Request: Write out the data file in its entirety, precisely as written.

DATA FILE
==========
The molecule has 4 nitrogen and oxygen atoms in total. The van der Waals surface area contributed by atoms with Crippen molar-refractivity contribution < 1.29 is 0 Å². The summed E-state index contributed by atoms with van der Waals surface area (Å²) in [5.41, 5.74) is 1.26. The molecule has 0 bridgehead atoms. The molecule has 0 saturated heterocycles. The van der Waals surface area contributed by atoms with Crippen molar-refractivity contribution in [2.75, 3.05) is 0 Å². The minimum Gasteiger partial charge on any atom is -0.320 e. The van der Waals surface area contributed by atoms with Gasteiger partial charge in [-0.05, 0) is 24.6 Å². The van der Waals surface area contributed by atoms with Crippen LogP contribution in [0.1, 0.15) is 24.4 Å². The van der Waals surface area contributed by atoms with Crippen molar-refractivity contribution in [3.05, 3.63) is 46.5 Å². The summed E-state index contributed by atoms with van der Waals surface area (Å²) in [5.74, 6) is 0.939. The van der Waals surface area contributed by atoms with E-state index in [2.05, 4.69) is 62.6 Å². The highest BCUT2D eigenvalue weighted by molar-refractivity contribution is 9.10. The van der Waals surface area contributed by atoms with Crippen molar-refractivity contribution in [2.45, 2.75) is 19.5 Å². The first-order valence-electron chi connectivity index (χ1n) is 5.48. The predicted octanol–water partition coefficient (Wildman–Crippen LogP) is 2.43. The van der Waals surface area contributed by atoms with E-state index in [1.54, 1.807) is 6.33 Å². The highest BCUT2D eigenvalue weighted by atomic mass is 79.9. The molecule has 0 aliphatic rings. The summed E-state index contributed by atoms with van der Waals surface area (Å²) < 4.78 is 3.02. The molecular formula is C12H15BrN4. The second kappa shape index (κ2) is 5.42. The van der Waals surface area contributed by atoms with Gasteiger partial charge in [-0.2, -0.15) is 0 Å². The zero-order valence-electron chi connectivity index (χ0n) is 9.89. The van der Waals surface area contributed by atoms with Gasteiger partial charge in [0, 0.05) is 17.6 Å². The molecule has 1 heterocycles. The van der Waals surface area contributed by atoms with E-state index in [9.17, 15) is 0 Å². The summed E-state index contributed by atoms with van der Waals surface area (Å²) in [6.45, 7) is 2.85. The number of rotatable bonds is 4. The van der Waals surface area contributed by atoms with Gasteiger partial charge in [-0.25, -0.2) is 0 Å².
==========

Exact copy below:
The molecule has 4 nitrogen and oxygen atoms in total. The van der Waals surface area contributed by atoms with Crippen molar-refractivity contribution < 1.29 is 0 Å². The summed E-state index contributed by atoms with van der Waals surface area (Å²) in [5.41, 5.74) is 1.26. The molecule has 0 bridgehead atoms. The molecule has 0 saturated heterocycles. The van der Waals surface area contributed by atoms with Crippen molar-refractivity contribution in [2.75, 3.05) is 0 Å². The minimum Gasteiger partial charge on any atom is -0.320 e. The van der Waals surface area contributed by atoms with Gasteiger partial charge in [-0.05, 0) is 24.6 Å². The van der Waals surface area contributed by atoms with Crippen LogP contribution in [0.1, 0.15) is 24.4 Å². The van der Waals surface area contributed by atoms with Crippen molar-refractivity contribution in [3.05, 3.63) is 46.5 Å². The summed E-state index contributed by atoms with van der Waals surface area (Å²) in [5.74, 6) is 0.939. The van der Waals surface area contributed by atoms with E-state index in [2.05, 4.69) is 62.6 Å². The highest BCUT2D eigenvalue weighted by molar-refractivity contribution is 9.10. The van der Waals surface area contributed by atoms with Crippen molar-refractivity contribution in [2.45, 2.75) is 19.5 Å². The first-order valence-electron chi connectivity index (χ1n) is 5.48. The predicted octanol–water partition coefficient (Wildman–Crippen LogP) is 2.43. The van der Waals surface area contributed by atoms with E-state index in [1.54, 1.807) is 6.33 Å². The highest BCUT2D eigenvalue weighted by atomic mass is 79.9. The molecule has 0 aliphatic rings. The summed E-state index contributed by atoms with van der Waals surface area (Å²) < 4.78 is 3.02. The molecular formula is C12H15BrN4. The second kappa shape index (κ2) is 5.42. The van der Waals surface area contributed by atoms with Gasteiger partial charge in [-0.2, -0.15) is 0 Å². The zero-order valence-electron chi connectivity index (χ0n) is 9.89. The van der Waals surface area contributed by atoms with Gasteiger partial charge in [0, 0.05) is 17.6 Å². The molecule has 1 heterocycles. The van der Waals surface area contributed by atoms with E-state index in [9.17, 15) is 0 Å². The summed E-state index contributed by atoms with van der Waals surface area (Å²) in [6.45, 7) is 2.85. The number of rotatable bonds is 4. The van der Waals surface area contributed by atoms with Gasteiger partial charge in [-0.25, -0.2) is 0 Å².